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First cut-off: 6%

Two All India Engineering Entrance Examination 2006 candidates who scored 6/100 have been selected for BIT.

india Updated: Jul 08, 2006 03:39 IST

While there have been recent cases of students scoring 90 per cent and not getting into colleges of their choice, two All India Engineering Entrance Examination 2006 candidates who scored six on 100 have been selected for admission in the engineering course of Birla Institute of Technology (BIT), Mesra.

Rajesh Kisku of West Bengal and Ashok Jambhule of Maharashtra (names changed) will study civil engineering and biotechnology respectively, thanks to the Central Counselling Board (CCB) of the AIEEE. Both belong to the Scheduled Tribe category. They aren't the only ones to benefit from reservation. Others with scores of 7, 10, 11 and 13 will also pursue engineering in this premier institution.

They've got it made for now but there are many who aren't happy about it. "It is correct. These are facts," says BIT V-C Prof S.K. Mukherjee, blaming it on the CBSE norms. All-India seats are distributed state-wise and the same pattern is adopted while distributing SC/ST category seats. If a reserved category candidate with less marks opts for BIT in the CCB, he gets admission.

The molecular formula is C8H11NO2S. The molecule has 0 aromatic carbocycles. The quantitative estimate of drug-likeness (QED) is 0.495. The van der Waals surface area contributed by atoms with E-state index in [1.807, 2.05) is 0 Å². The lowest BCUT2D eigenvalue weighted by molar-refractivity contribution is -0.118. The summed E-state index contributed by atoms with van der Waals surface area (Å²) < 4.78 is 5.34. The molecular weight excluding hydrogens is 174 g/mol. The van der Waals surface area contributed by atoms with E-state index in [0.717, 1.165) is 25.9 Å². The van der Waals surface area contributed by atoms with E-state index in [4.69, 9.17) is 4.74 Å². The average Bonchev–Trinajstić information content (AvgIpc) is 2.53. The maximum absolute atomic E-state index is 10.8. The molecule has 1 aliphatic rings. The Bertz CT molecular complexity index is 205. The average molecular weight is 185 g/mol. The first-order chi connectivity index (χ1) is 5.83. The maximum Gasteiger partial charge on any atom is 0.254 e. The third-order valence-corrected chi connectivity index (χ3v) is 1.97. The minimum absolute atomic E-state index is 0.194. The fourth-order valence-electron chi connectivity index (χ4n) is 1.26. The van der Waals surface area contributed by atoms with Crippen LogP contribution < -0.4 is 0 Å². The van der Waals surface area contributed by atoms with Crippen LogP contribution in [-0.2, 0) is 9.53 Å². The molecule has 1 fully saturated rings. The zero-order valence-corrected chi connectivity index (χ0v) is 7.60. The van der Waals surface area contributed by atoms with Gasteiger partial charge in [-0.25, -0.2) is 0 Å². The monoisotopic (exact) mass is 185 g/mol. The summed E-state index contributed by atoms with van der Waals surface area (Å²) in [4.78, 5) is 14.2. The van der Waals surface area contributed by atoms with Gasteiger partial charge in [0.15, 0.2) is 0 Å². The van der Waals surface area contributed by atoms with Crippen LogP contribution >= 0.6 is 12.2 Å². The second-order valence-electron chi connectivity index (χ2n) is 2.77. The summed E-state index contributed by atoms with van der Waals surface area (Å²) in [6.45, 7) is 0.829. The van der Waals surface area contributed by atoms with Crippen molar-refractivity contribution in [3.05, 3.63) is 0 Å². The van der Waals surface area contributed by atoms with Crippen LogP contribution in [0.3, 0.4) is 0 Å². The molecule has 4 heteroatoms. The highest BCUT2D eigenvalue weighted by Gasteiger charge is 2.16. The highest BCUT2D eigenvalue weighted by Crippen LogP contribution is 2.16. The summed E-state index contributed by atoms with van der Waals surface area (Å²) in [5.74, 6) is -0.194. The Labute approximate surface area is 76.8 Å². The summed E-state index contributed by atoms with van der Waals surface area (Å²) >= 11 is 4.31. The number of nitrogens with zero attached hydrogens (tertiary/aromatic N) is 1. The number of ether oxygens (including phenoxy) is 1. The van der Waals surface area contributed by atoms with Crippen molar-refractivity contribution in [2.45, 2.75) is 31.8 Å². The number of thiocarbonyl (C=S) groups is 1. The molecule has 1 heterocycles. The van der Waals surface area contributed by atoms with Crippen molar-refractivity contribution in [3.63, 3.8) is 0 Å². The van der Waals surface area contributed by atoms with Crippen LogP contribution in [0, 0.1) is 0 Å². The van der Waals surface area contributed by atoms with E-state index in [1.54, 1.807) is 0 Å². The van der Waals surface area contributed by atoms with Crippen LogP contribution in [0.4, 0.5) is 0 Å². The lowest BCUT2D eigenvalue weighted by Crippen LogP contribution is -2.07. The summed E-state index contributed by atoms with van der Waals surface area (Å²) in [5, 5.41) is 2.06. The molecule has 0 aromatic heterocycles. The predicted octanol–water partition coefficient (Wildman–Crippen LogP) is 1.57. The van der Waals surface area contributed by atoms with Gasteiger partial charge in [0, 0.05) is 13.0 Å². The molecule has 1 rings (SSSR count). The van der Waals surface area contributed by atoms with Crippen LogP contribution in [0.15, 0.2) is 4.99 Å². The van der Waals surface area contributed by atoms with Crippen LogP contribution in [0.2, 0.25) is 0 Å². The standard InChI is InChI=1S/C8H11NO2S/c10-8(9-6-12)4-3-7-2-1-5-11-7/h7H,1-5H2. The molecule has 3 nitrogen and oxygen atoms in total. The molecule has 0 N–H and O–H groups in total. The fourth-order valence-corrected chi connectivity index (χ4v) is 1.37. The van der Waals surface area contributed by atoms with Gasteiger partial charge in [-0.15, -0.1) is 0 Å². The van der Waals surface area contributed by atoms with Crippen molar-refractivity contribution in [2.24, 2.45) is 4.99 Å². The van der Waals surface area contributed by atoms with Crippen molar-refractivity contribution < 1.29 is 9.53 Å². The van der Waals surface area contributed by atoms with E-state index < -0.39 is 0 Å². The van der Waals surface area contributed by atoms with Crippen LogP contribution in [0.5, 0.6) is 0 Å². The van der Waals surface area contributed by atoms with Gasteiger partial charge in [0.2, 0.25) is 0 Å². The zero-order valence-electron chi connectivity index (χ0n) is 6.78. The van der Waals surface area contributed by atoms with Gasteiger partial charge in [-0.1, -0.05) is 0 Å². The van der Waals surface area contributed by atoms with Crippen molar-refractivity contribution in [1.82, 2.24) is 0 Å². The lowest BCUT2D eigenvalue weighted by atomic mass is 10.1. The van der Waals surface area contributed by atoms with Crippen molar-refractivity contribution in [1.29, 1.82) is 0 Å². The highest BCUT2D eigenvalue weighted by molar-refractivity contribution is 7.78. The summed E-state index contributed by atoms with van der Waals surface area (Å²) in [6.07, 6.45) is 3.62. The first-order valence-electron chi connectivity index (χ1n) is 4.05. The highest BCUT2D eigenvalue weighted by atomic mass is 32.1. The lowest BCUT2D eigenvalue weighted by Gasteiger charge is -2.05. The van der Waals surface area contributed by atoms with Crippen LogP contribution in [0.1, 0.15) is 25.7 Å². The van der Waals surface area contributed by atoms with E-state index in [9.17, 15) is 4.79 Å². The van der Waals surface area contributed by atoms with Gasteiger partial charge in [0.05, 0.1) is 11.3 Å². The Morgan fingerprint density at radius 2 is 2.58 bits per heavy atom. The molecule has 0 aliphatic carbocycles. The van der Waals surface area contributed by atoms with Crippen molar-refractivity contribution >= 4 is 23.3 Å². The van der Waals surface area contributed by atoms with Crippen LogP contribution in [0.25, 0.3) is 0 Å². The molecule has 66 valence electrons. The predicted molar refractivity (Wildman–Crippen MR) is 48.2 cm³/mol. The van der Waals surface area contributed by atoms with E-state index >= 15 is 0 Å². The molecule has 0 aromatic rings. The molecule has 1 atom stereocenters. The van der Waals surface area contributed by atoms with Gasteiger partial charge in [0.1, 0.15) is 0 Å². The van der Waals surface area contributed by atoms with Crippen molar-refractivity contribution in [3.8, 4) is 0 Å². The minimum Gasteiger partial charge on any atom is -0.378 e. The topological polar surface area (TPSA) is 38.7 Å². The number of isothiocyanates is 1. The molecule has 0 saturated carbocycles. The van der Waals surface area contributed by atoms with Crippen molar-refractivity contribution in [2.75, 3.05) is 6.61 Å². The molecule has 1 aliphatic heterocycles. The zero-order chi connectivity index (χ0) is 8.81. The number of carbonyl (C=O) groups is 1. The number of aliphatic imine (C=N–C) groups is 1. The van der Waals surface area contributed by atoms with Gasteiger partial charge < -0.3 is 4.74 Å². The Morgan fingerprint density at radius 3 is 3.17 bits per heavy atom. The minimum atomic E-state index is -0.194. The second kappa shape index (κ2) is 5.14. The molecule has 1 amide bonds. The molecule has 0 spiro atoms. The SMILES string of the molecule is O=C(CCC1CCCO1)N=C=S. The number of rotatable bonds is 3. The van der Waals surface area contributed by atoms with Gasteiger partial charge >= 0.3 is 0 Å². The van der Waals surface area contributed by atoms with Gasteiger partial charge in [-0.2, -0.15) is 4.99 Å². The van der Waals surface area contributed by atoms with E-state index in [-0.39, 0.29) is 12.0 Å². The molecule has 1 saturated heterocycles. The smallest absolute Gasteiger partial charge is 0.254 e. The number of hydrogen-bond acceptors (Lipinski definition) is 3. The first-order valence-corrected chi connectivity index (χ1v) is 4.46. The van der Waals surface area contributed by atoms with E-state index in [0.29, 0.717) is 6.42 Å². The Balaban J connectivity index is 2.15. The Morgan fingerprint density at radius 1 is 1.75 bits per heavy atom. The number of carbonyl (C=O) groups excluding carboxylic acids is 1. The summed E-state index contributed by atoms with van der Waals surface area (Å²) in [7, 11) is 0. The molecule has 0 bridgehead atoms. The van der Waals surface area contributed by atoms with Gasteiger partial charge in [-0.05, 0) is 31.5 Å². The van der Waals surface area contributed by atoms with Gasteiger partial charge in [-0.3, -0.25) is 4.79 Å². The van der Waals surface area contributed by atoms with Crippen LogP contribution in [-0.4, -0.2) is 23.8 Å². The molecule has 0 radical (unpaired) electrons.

"Such situations are a matter of concern. There should be a minimum cut-off mark," Prof Mukherjee says. On the pattern of the IITs, he says, marks/rank obtained by a candidate in a competitive exam must be linked with marks obtained in a conventional exam.

What's more, things could get worse. "Reserved category candidates with lesser marks may get admission during the second round of counselling, " the V-C says. "Some 50 reserved category seats are still vacant. And chances are that students who scored 1 or 2 may be considered for admission," says a BIT professor.

That means candidates who scored 270 would come last in the list of general category candidates granted admission. "It's not fair," says Samrendra, one such candidate. Admission over, the academically weak students find it hard to cope, says a professor of civil engineering.